After the wolf couldn’t take any of the good shepherd’s sheep, he went to the younger sister’s fold. The younger sister had employed her substitute to tend the sheep that day. The substitute didn’t see the wolf at first because she was checking her social media. When she eventually noticed the wolf close to the sheep, she yelled to the sheep to run away. They didn’t listen. She hysterically ran at the sheep, scaring them and scattering them. Soon the substitute found herself in the middle of a lonely field with a hungry wolf chasing after her lambs in the distance. She ran for help. While she was away the wolf enjoyed multiple sheep for his dinner.

The Value of Sheep

Both sisters in this parable were told their sheep would have great value. Both sisters took action because of this value. The younger sister prepared to show her valuable sheep to wool buyers and paid for a substitute to guard them to maximize her time. The older sister got to know her sheep. She took extra time to train them and give them instructions. She willingly and joyfully stayed with them and put herself in harm’s way for them. The older sister gave her whole life for the sheep because they were so valuable.

There is often a battle in the hearts and minds of parents between what the parent enjoys or wants and who parents are meant to be to their children. Parents with careers and stay-at-home parents all fight this battle within themselves because so many things are vying for their attention and time. Society tells parents that social glory is essential for happiness and worth. What type of shepherd are you? Has your identity as the parent or your desire for fame and fun won the battle inside you recently?

When we keep our perspective of the value of children clear, then we can more easily will ourselves to be a good shepherd — just like the older sister. Children are valuable because they are children. They are in a process of becoming adults. That is a valuable, once-in-a-lifetime process. Shepherding-minded parents feel fulfilled when they’re shepherding their child because parents and child both meet their full potentials in their current roles. This process creates a tone of gratitude from children and parents for their roles and their family members.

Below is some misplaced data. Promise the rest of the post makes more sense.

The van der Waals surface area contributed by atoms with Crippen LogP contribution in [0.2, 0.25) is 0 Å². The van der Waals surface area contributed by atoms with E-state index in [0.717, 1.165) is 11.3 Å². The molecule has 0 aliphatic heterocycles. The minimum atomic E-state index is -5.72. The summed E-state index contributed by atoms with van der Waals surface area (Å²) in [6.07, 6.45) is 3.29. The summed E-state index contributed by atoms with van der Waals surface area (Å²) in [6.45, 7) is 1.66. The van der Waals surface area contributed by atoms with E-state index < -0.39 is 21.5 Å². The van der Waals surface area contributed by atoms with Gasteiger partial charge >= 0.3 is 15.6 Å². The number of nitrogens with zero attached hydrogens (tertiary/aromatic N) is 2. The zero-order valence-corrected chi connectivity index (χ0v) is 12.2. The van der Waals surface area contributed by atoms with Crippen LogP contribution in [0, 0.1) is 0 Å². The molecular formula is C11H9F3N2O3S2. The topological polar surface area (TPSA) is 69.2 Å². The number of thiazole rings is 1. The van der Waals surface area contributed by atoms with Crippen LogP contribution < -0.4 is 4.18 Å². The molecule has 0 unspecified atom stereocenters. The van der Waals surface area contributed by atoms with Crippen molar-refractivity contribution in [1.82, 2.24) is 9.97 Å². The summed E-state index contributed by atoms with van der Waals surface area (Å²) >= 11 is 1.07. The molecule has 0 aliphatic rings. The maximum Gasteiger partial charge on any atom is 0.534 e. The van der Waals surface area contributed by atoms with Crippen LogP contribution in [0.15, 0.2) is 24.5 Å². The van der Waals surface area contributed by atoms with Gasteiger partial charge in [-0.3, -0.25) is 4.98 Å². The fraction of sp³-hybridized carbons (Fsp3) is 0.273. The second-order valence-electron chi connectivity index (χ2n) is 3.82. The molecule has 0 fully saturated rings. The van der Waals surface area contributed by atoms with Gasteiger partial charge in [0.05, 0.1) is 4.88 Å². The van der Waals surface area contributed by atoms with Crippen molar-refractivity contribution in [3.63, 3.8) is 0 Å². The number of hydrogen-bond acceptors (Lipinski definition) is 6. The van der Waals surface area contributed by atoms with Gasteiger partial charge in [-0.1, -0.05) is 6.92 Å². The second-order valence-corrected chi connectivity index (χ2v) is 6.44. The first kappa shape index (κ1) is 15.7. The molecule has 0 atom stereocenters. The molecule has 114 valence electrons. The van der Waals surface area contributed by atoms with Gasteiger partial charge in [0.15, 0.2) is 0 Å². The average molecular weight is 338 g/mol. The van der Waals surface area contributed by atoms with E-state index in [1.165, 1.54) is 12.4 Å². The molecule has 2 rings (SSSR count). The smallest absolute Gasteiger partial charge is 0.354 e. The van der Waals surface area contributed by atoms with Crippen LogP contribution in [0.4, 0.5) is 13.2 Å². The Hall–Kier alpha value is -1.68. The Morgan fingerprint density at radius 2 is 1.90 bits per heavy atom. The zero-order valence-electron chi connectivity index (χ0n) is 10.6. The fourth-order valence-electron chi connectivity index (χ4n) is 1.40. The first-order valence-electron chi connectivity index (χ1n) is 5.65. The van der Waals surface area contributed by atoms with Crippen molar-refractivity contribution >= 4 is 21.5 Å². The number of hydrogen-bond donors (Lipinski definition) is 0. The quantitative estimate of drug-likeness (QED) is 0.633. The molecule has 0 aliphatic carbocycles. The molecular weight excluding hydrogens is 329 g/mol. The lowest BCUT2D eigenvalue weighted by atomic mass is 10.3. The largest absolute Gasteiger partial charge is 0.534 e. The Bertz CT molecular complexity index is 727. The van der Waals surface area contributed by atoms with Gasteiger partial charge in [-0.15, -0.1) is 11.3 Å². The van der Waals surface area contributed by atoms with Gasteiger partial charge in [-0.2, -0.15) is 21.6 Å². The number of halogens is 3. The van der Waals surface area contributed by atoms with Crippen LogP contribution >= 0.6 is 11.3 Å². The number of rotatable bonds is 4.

Additionally, when we see the value of children clearly, we recognize that the bonding and relationship that happens within the parent/child relationship has the greatest value. The younger sister, who was preparing her sheep/children for the marketplace, was more concerned about her and her sheep being valued by other people. This focus unknowingly put her on a path to value the way she and her sheep were seen by the world more than what really mattered: her relationships and bonding with, as well as understanding the purpose of, each of her sheep/children.

The way we see ourselves as shepherds and our children as our sheep will determine how safe and prepared we all really are when dangers threaten our happiness and family bonds. As I ponder on baby lambs this spring season, it occurs to me the power and purpose of a shepherd cannot be taken lightly. When we do our shepherding with a willing heart, the hearts of our little lambs are turned toward us.

Listen to the audio class Training the Heart to better understand the heart of your child